Hard to believe that I had a hard time spelling Sauruman and Boromir before… I spelled Boromir’s name “Broromir”, and only realized my mistake when I noticed, hey, Faramir’s name doesn’t have an extra “r”! πŸ˜›
        I KNOW, RIGHT?! He did. It’s no wonder he had problems, his dad is probably too arrogant for hugs. πŸ˜› Unlike Elrond. Elrond is probably one of the best parents in LotR, at least in my opinion. The movie wasn’t very nice to him.

        • This is literally the most insane thing I’ve ever read.

          That said, I’d have pegged qui-gon for an elf and Han for a Ranger. Elrond as a good father… Hm.. I’m not convinced, but he’s not a bad one. Just grumpy. Probably said ‘no’ and ‘because I said so’ a lot.

          • Probably. πŸ˜› I have an insane and demented mind. *evil grin* πŸ˜›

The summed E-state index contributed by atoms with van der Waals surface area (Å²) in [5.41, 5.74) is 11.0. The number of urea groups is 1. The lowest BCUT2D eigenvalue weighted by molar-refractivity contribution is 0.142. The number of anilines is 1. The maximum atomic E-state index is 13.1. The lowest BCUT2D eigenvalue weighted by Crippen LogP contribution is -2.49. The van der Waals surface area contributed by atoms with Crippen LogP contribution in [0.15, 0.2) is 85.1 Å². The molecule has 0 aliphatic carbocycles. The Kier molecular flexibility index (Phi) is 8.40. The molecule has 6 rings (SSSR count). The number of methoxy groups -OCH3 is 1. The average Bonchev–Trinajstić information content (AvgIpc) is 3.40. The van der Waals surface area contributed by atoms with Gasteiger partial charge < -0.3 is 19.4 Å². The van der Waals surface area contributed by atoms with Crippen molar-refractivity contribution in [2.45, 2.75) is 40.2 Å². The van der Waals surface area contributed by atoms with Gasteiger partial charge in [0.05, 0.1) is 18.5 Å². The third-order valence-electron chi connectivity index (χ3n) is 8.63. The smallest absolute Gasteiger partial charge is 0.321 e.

Qui-Gon… an Elf? That’s a bit confusing. And Han would probably get his behind kicked by Aragorn. He mouths off too much!
            True. However, I don’t think he yelled much. So… πŸ˜› Since when have we ever seen Elrond lose his temper?

            • Qui-gon, totally Elf. If not Han as a Ranger, definitely Chewy.

              Elrond doesn’t lose his temper, but he’s cranky. Probably constipated. Poor guy. Forever.

            • Hmmm… Qui-Gon maybe a quirky hermit Elf? πŸ˜› And yes, Chewie as a ranger is perfect! πŸ˜› Where would Obi-Wan fit in, though? I think he might have to be half-Elven like Elrond… or something.
              Well, Elrond doesn’t seem as cranky in the books as he does in the movie. (Even if his glance is intimidating, it never says he scowled at Frodo when Frodo interrupted him in the book… Just turned to look at him.)

            • I’m thinking if the exchange between Elrond and Aragorn concerning Arwen. Cranky pants.

              Obi-Wan would be half-elven, but retain some “magical” type powers. Or maybe the Jedi are just Istari.

            • Oh. I see. πŸ˜›
              It’s possible, I suppose… Yeah, younger Obi-Wan as the impetuous, even reckless younger wizard, arguing with Sauruman all the time. X-P